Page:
This is the first major gun case taken up by the Supreme Court since Heller v. District of Columbia in 2008, in which the court established that Americans have the right to keep guns in their homes. The court, however, made it clear in that ruling that states could regulate gun ownership and where people could carry guns.
Gun rights advocates’ excitement over this latest ruling is justified, said Darrell Miller, a professor at Duke University School of Law. There will be a wave of new litigation, he said.
“We can fully expect that gun rights advocates will use the majority opinion and reasoning to challenge not just licensing rules, but every single regulation on the book without clear historical backing,” Miller said.
Gun safety advocates argue the ruling in the New York case will exacerbate the epidemic of gun violence in the United States—a crisis in full view this week when a man killed seven people and injured more than 30 at a Fourth of July parade in Highland Park, Illinois, an affluent suburb north of Chicago.
After Monday’s shooting, Illinois Democratic Gov. J.B. Pritzker called gun violence a “uniquely American plague,” and rejected the notion that the right to own and carry high-powered weapons has historical backing.
“Our founders carried muskets, not assault weapons,” Pritzker said, “and I don’t think a single one of them would have said that you have a constitutional right to an assault weapon with a high-capacity magazine, or that that is more important than the right of the people who attended this parade today to live.”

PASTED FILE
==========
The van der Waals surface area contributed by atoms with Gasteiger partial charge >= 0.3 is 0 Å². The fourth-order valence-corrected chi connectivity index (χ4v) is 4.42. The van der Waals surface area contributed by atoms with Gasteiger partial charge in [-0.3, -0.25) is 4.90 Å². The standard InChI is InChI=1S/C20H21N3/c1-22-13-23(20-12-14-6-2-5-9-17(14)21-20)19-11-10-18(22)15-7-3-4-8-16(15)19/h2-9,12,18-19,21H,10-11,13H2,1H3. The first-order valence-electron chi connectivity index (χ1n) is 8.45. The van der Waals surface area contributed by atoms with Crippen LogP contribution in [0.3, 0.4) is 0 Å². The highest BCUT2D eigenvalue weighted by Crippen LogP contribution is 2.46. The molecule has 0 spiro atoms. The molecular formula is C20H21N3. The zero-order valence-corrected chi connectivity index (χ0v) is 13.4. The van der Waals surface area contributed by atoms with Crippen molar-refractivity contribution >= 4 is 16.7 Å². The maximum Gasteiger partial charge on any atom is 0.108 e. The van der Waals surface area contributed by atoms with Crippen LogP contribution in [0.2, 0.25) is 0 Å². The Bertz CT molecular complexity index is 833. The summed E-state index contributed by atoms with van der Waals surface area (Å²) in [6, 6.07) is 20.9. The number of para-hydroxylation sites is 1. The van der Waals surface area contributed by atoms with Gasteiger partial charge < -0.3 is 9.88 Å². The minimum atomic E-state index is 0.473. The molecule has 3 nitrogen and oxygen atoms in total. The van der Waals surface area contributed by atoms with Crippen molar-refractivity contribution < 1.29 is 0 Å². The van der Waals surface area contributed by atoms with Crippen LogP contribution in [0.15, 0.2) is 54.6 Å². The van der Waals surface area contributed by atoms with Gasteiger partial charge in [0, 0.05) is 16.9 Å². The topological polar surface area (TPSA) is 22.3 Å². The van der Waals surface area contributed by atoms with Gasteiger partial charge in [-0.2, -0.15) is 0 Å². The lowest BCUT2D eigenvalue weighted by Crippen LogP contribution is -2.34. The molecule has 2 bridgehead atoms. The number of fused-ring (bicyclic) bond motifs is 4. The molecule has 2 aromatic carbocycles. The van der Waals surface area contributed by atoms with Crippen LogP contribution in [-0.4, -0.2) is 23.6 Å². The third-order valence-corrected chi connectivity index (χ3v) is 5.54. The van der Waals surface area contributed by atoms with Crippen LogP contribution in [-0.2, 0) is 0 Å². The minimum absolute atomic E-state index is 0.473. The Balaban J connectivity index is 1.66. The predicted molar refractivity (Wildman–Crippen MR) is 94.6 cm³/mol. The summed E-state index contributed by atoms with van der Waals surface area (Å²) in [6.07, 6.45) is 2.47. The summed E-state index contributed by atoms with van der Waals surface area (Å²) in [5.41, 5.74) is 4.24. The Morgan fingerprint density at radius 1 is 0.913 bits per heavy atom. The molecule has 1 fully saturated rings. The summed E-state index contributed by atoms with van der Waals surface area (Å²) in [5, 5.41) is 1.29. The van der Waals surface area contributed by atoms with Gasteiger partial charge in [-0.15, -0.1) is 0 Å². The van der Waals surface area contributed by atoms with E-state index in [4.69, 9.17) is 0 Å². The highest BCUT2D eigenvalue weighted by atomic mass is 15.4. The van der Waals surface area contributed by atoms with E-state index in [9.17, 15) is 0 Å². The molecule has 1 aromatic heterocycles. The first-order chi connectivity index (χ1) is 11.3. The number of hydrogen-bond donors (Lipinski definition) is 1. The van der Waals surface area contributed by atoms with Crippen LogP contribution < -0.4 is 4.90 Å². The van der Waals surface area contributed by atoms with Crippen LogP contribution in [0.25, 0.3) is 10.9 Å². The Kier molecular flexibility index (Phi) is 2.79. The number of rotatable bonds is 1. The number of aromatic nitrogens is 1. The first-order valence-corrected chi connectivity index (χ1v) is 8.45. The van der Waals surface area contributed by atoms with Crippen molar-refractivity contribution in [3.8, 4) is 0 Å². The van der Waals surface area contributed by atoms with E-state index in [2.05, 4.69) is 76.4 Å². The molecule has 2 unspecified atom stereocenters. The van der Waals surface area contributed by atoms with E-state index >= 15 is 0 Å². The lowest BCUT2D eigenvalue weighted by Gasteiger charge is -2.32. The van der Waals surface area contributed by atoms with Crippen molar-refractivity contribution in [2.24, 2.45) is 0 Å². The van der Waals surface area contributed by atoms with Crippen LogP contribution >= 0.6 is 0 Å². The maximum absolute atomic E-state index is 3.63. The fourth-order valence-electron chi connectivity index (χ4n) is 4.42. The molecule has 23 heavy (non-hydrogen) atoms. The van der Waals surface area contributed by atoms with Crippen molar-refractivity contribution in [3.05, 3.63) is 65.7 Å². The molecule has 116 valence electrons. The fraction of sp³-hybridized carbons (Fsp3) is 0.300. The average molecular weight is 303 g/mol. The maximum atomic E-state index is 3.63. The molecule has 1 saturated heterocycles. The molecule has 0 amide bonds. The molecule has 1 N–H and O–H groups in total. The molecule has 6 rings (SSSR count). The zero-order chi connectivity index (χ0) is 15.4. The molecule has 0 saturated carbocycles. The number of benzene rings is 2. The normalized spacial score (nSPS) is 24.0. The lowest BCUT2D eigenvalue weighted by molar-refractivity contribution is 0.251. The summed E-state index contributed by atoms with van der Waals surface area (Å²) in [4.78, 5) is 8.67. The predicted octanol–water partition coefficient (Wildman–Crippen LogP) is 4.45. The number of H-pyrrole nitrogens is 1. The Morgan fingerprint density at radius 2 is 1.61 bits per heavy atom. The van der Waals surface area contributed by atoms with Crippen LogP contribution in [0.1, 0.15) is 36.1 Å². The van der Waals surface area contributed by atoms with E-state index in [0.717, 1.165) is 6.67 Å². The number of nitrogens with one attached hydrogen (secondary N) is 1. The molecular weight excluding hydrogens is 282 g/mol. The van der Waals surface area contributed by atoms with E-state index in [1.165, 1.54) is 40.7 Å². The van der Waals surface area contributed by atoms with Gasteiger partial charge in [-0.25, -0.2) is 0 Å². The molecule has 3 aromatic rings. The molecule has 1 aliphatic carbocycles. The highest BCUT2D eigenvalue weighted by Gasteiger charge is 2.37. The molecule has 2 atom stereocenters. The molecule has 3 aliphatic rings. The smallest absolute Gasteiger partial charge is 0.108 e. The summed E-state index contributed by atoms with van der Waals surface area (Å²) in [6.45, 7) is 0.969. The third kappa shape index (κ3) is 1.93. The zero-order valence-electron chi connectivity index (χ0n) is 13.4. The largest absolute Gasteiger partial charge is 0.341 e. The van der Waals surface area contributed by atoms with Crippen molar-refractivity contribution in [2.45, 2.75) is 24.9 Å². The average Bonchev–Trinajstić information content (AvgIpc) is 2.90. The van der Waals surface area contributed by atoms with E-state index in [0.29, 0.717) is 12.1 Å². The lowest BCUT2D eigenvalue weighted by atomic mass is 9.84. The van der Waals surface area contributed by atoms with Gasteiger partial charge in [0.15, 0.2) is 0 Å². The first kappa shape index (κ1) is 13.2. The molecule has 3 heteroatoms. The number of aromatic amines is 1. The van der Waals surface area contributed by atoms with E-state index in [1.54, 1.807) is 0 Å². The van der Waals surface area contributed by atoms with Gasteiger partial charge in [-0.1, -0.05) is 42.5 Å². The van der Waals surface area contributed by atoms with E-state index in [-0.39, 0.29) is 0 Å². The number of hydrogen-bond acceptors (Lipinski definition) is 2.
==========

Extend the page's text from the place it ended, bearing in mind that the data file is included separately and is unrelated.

When gun safety advocate and lawyer Josh Horwitz first saw the Supreme Court decision, he felt “pure outrage.” Horwitz, the co-director of the Center for Gun Violence Solutions at Johns Hopkins University, called the “text, history and tradition” test unworkable and unnecessary. The court, he said, could have struck down New York’s law without inventing a test that invites a “deluge of litigation.”
“It just smacked of no sound reason,” Horwitz said. “Are courts going to have to employ historians now? Are the rules of the road governed exclusively by history from 1791? What happened is just the worst possible outcome.”
In California, Hawaii, Maryland, Massachusetts, New Jersey and New York, the Supreme Court’s decision invalidates laws requiring permit applicants to prove they have a special need to carry a concealed firearm.
However, Democratic lawmakers in those states say the ruling leaves them room to tighten laws governing the sorts of firearms and ammunition people can use and where people can carry those guns.
Just over a week after the ruling, New York Gov. Kathy Hochul signed a Democratic-backed measure into law that, among other things, establishes a strict process to obtain a concealed carry permit and restricts the locations where people can carry firearms, including in government buildings and schools. Hochul, a Democrat, called the Supreme Court decision “a monumental setback.”